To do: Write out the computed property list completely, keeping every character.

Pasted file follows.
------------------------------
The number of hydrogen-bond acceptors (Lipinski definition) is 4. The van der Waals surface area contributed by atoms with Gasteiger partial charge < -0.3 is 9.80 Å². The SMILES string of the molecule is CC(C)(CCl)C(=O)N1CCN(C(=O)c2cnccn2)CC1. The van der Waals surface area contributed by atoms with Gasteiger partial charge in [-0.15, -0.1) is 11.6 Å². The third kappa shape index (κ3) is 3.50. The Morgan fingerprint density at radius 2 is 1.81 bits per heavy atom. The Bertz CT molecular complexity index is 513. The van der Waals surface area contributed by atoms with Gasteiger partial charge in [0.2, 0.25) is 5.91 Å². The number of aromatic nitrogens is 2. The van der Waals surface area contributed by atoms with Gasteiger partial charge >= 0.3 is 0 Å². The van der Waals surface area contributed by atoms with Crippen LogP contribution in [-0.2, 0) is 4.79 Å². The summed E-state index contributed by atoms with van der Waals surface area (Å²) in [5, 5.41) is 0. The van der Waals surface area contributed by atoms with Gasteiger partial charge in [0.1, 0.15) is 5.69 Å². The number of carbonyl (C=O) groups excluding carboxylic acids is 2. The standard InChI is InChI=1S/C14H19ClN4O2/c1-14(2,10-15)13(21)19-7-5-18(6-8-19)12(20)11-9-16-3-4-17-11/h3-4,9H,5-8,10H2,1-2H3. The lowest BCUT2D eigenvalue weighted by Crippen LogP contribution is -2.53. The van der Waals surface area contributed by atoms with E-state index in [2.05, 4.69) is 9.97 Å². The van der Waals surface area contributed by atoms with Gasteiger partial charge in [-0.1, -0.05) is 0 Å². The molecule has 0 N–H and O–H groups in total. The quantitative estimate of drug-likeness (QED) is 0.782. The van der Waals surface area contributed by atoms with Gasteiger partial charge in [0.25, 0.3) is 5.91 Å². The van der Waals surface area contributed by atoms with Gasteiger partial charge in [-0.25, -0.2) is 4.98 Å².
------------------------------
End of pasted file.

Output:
The number of hydrogen-bond acceptors (Lipinski definition) is 4. The van der Waals surface area contributed by atoms with Gasteiger partial charge < -0.3 is 9.80 Å². The SMILES string of the molecule is CC(C)(CCl)C(=O)N1CCN(C(=O)c2cnccn2)CC1. The van der Waals surface area contributed by atoms with Gasteiger partial charge in [-0.15, -0.1) is 11.6 Å². The third kappa shape index (κ3) is 3.50. The Morgan fingerprint density at radius 2 is 1.81 bits per heavy atom. The Bertz CT molecular complexity index is 513. The van der Waals surface area contributed by atoms with Gasteiger partial charge in [0.2, 0.25) is 5.91 Å². The number of aromatic nitrogens is 2. The van der Waals surface area contributed by atoms with Gasteiger partial charge >= 0.3 is 0 Å². The van der Waals surface area contributed by atoms with Crippen LogP contribution in [-0.2, 0) is 4.79 Å². The summed E-state index contributed by atoms with van der Waals surface area (Å²) in [5, 5.41) is 0. The van der Waals surface area contributed by atoms with Gasteiger partial charge in [0.1, 0.15) is 5.69 Å². The number of carbonyl (C=O) groups excluding carboxylic acids is 2. The standard InChI is InChI=1S/C14H19ClN4O2/c1-14(2,10-15)13(21)19-7-5-18(6-8-19)12(20)11-9-16-3-4-17-11/h3-4,9H,5-8,10H2,1-2H3. The lowest BCUT2D eigenvalue weighted by Crippen LogP contribution is -2.53. The van der Waals surface area contributed by atoms with E-state index in [2.05, 4.69) is 9.97 Å². The van der Waals surface area contributed by atoms with Gasteiger partial charge in [-0.1, -0.05) is 0 Å². The molecule has 0 N–H and O–H groups in total. The quantitative estimate of drug-likeness (QED) is 0.782. The van der Waals surface area contributed by atoms with Gasteiger partial charge in [0.25, 0.3) is 5.91 Å². The van der Waals surface area contributed by atoms with Gasteiger partial charge in [-0.25, -0.2) is 4.98 Å².